|US6304761 *||30 Apr 1997||16 Oct 2001||Matsushita Electric Industrial Co., Ltd.||Mobile unit communication apparatus having digital and analog communication modes and a method of controlling the same|
|US6505222||29 Oct 1999||7 Jan 2003||International Business Machines Corporation||Systems methods and computer program products for controlling undesirable bias in an equalizer|
|US6515976 *||6 Apr 1998||4 Feb 2003||Ericsson Inc.||Demodulation method and apparatus in high-speed time division multiplexed packet data transmission|
|US6553518||29 Oct 1999||22 Apr 2003||International Business Machines Corporation||Severe error detectors, methods and computer program products that use constellation specific error event thresholds to detect severe error events during demodulation of a signal comprising symbols from a plurality of symbol constellations|
|US6611563||29 Oct 1999||26 Aug 2003||International Business Machines Corporation||Systems, methods and computer program products for data mode refinement of modem constellation points|
|US6650657||29 Oct 1999||18 Nov 2003||International Business Machines Corporation||Systems, methods and computer program products for identifying digital impairments in modem signals|
|US6661847||29 Oct 1999||9 Dec 2003||International Business Machines Corporation||Systems methods and computer program products for generating and optimizing signal constellations|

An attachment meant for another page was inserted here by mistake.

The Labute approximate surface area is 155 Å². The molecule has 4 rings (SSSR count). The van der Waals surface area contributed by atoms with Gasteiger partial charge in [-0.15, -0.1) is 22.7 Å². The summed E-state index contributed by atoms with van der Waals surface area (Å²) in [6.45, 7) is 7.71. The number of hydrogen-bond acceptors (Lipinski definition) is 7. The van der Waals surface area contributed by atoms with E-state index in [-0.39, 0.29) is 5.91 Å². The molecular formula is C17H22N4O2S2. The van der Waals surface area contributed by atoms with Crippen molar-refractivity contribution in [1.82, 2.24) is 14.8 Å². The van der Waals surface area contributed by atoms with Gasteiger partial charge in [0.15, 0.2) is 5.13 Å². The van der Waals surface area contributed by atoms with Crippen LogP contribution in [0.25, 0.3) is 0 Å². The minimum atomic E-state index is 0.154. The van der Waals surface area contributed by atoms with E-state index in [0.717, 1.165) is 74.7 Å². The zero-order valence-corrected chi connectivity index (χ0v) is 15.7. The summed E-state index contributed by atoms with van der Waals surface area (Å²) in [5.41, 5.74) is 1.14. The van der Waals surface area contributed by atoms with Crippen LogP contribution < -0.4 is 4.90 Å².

|US6662322||29 Oct 1999||9 Dec 2003||International Business Machines Corporation||Systems, methods, and computer program products for controlling the error rate in a communication device by adjusting the distance between signal constellation points|
|US6754258||29 Oct 1999||22 Jun 2004||International Business Machines Corporation||Systems, methods and computer program products for averaging learned levels in the presence of digital impairments based on patterns|
|US6765955||29 Oct 1999||20 Jul 2004||International Business Machines Corporation||Methods, systems and computer program products establishing a communication configuration for a modem connection to compensate for echo noise|
|US6792004||29 Oct 1999||14 Sep 2004||International Business Machines Corporation||Systems, methods and computer program products for averaging learned levels in the presence of robbed-bit signaling based on proximity|
|US6792040||29 Oct 1999||14 Sep 2004||International Business Machines Corporation||Modems having a dual power mode capability and methods of operating same|